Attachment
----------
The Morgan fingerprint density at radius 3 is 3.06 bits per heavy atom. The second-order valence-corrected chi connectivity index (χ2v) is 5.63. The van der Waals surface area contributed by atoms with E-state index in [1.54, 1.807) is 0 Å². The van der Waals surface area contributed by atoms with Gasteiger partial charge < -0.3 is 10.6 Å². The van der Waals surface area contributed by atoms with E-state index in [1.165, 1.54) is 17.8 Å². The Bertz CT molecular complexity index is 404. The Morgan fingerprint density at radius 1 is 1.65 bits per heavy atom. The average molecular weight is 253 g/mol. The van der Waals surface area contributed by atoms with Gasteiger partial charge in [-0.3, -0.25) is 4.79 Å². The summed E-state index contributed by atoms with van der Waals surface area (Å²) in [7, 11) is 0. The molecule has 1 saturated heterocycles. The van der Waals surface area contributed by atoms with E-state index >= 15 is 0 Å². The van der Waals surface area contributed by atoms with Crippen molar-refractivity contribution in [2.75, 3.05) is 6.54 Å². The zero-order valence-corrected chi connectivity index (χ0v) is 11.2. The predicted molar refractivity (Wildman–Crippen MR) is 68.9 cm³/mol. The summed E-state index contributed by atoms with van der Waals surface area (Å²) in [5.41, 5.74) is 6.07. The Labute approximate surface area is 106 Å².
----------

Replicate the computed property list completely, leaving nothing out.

The Morgan fingerprint density at radius 3 is 3.06 bits per heavy atom. The second-order valence-corrected chi connectivity index (χ2v) is 5.63. The van der Waals surface area contributed by atoms with E-state index in [1.54, 1.807) is 0 Å². The van der Waals surface area contributed by atoms with Gasteiger partial charge < -0.3 is 10.6 Å². The van der Waals surface area contributed by atoms with E-state index in [1.165, 1.54) is 17.8 Å². The Bertz CT molecular complexity index is 404. The Morgan fingerprint density at radius 1 is 1.65 bits per heavy atom. The average molecular weight is 253 g/mol. The van der Waals surface area contributed by atoms with Gasteiger partial charge in [-0.3, -0.25) is 4.79 Å². The summed E-state index contributed by atoms with van der Waals surface area (Å²) in [7, 11) is 0. The molecule has 1 saturated heterocycles. The van der Waals surface area contributed by atoms with E-state index >= 15 is 0 Å². The van der Waals surface area contributed by atoms with Crippen molar-refractivity contribution in [2.75, 3.05) is 6.54 Å². The zero-order valence-corrected chi connectivity index (χ0v) is 11.2. The predicted molar refractivity (Wildman–Crippen MR) is 68.9 cm³/mol. The summed E-state index contributed by atoms with van der Waals surface area (Å²) in [5.41, 5.74) is 6.07. The Labute approximate surface area is 106 Å².